The β-subunit of the insulin receptor has 620 amino acid residues and three domains: extracellular, transmembrane, and cytosolic. The extracellular domain is linked by disulfide bridges to the α-subunit. The cytosolic domain includes the tyrosine kinase domain, the three-dimensional structure of which has been solved (Hubbard et al., 1994, Nature 372:746-754).
To aid in drug discovery efforts, a soluble form of a membrane-bound receptor was constructed by replacing the transmembrane domain and the intracellular domain of IR with constant domains from immunoglobulin Fc or λ subunits (Bass et at., 1996, J. Biol. Chem. 271:19367-19375). The recombinant gene was expressed in human embryonic kidney 293 cells. The expressed protein was a fully processed heterotetramer and the ability to bind insulin was similar to that of the full-length holoreceptor.
IGF-1 and insulin competitively cross-react with IGF-R and IR. (L. Schäffer, 1994, Eur. J. Biochem. 221:1127-1132). Despite 45% overall amino acid identity, insulin and IGF-1 bind only weakly to each other's receptor. The affinity of each peptide for the non-cognate receptor is about 3 orders of magnitude lower than that for the cognate receptor (Mynarcik, et al., 1997, J. Biol. Chem. 272:18650-18655). The differences in binding affinities may be partly explained by the differences in amino acids and unique domains which contribute to unique tertiary structures of ligands (Blakesley et al., 1996, Cytokine Growth Factor Rev. 7(2):153-9).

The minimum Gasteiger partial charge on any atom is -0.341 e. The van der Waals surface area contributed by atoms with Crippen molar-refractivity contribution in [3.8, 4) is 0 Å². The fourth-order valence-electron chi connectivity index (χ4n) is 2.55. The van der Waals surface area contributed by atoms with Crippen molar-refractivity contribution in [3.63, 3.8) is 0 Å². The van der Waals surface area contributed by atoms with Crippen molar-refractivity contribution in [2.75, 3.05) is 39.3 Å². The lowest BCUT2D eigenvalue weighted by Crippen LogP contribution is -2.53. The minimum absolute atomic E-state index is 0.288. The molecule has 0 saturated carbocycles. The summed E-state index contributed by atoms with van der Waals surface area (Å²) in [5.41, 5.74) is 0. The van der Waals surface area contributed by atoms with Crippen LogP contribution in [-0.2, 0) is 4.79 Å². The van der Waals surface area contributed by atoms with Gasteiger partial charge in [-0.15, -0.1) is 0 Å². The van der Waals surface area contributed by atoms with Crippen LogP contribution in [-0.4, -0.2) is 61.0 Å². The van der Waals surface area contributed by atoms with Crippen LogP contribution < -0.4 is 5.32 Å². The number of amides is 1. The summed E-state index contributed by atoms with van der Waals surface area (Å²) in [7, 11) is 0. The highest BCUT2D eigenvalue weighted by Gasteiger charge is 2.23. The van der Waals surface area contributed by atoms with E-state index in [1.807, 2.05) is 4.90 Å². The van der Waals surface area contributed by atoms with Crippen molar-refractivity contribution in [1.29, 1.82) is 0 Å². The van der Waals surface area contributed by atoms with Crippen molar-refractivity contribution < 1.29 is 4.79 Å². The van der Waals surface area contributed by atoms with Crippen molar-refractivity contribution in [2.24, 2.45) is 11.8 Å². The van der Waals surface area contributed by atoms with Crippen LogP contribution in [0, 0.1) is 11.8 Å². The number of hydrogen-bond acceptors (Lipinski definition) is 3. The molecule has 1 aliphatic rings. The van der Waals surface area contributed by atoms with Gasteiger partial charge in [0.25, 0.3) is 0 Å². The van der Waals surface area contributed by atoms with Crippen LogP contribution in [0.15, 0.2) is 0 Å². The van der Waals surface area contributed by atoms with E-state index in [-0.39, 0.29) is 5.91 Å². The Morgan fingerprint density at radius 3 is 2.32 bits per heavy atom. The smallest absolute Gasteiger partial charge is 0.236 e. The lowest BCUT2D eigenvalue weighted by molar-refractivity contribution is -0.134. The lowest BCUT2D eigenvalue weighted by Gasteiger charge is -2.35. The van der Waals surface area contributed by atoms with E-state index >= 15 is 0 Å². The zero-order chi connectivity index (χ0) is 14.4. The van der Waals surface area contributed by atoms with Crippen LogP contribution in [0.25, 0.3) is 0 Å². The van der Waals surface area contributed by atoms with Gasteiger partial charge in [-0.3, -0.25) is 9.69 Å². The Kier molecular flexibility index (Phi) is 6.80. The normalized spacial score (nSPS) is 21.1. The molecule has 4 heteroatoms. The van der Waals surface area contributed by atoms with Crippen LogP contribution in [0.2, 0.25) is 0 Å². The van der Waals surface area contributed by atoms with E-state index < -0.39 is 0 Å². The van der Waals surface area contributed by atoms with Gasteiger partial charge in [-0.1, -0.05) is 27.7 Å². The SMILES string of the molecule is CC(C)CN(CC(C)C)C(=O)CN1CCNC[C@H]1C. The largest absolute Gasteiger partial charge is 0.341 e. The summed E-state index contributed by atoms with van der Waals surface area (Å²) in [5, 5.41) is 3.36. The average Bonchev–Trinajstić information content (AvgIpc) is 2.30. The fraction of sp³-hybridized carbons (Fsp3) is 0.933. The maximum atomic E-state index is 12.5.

Both insulin and IGF-1 are expressed as precursor proteins comprising, among other regions, contiguous A, B, and C peptide regions, with the C peptide being an intervening peptide connecting the A and B peptides. A mature insulin molecule is composed of the A and B chains connected by disulfide bonds, where the connecting C peptide has been removed during post-translational processing. IGF-1 retains its smaller C-peptide as well as a small D extension at the C-terminal end of the A chain, making the mature IGF-1 slightly larger than insulin (Blakesley, 1996). The C region of human IGF-1 appears to be required for high affinity binding to IGF-R (Pietrzkowski et al., 1992, Cancer Res. 52(23):6447-51). Specifically, tyrosine 31 located within this region appears to be essential for high affinity binding. Furthermore, deletion of the D domain of IGF-1 increased the affinity of the mutant IGF-1 for binding to the IR, while decreasing its affinity for the IGF-1R (Pietrzkowski et al., 1992). A further distinction between the two hormones is that, unlike insulin, IGF-1 has very weak self-association and does not hexamerize (De Meyts, 1994).